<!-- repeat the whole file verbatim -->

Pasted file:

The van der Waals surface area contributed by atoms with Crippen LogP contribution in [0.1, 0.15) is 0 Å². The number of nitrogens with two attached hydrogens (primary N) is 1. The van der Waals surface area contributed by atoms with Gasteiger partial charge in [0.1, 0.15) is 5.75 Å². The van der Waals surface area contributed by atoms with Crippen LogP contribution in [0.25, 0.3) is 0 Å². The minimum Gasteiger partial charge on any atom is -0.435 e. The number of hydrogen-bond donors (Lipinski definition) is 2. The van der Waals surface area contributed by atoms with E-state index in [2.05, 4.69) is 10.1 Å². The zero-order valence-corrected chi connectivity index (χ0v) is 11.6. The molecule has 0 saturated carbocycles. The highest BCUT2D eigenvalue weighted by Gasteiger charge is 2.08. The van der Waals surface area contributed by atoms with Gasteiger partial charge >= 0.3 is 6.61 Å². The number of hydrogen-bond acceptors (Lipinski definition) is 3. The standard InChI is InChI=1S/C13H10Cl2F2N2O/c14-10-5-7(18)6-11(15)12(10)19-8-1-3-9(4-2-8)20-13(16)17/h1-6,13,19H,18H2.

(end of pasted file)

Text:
The van der Waals surface area contributed by atoms with Crippen LogP contribution in [0.1, 0.15) is 0 Å². The number of nitrogens with two attached hydrogens (primary N) is 1. The van der Waals surface area contributed by atoms with Gasteiger partial charge in [0.1, 0.15) is 5.75 Å². The van der Waals surface area contributed by atoms with Crippen LogP contribution in [0.25, 0.3) is 0 Å². The minimum Gasteiger partial charge on any atom is -0.435 e. The number of hydrogen-bond donors (Lipinski definition) is 2. The van der Waals surface area contributed by atoms with E-state index in [2.05, 4.69) is 10.1 Å². The zero-order valence-corrected chi connectivity index (χ0v) is 11.6. The molecule has 0 saturated carbocycles. The highest BCUT2D eigenvalue weighted by Gasteiger charge is 2.08. The van der Waals surface area contributed by atoms with Gasteiger partial charge >= 0.3 is 6.61 Å². The number of hydrogen-bond acceptors (Lipinski definition) is 3. The standard InChI is InChI=1S/C13H10Cl2F2N2O/c14-10-5-7(18)6-11(15)12(10)19-8-1-3-9(4-2-8)20-13(16)17/h1-6,13,19H,18H2.